Thursday, December 18, 2008

CAAF issues instructional error opinion

CAAF released its opinion today in United States v. DiPaola, __ M.J. ___, No. 08-0200/NA (C.A.A.F. Dec. 18, 2008). The opinion is available here. By a 4-1 vote, the court held that the military judge erred by not giving a reasonable and honest mistake of fact instruction in an indecent assault case. The majority also held that the error was not harmless beyond a reasonable doubt. Judge Erdmann wrote for the majority. Judge Stucky dissented. The court reversed NMCCA's decision, which had held that the military judge didn't abuse his discretion by failing to give the instruction.

As was the case in United States v. Crudup, __ M.J. ___, No. 08-0392/AR (C.A.A.F. Dec. 4, 2008), which we discussed here, the differences between the majority and the dissent don't appear to involve any questions of law or doctrine. Rather, the different preferred outcomes appear to be related to the judges' views of the facts of this particular case.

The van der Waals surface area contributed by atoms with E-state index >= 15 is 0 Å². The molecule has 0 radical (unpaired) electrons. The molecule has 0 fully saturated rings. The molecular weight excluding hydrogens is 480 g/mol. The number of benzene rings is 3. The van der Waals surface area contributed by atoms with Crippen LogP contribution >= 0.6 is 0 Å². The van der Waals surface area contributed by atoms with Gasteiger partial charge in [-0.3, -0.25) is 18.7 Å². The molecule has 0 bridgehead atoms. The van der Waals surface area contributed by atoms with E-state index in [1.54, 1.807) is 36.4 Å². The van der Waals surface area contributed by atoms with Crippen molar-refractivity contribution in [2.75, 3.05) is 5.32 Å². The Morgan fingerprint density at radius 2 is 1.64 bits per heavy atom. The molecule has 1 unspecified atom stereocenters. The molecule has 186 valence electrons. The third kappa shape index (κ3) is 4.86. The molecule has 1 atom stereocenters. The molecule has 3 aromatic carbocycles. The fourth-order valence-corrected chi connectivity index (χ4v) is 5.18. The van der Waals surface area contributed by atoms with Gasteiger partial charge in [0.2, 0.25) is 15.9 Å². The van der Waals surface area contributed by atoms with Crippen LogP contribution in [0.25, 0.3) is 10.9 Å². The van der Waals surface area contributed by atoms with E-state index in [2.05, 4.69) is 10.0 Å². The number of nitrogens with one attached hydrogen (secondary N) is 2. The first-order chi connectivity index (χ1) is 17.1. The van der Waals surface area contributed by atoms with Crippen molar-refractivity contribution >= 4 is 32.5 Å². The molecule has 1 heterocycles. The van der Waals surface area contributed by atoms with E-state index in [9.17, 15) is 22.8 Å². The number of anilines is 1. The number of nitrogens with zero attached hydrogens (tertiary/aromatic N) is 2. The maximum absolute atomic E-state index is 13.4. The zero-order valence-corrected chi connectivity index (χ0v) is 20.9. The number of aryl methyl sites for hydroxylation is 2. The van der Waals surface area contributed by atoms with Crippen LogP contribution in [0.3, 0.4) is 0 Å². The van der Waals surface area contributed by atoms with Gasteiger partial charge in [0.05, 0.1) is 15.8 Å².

Cloudesley Shovell said...

If nothing else, the opinion is notable for the rather graphic details it provides on the sexual encounter at issue.

Pretty close call on the application of the law to the facts; both sides had very good points.

Judge Stucky points out that the military judge wondered on the record whether mistake of fact as to consent was even a defense to indecent assault. Since the first element of the offense is an assault, which by definition is non-consensual, requiring proof of lack of consent, one wonders what the military judge was thinking.

Anonymous said...

How would this play out under the new 120 scheme?

Any insight from anyone on how the oral arg on the new 120 went at the Navy Court?

Anonymous said...

CAAF actually affirmed the remaining specifications and remdanded the case back to the CA for either a rehearing on findings as to the single spec it set aside or a sentence rehearing for the rest of the specifications.

I'll place my bet that the CA just does a sentence rehearing.

Anonymous said...

Dear Judge Stucky,

Don't hate the player, hate the game.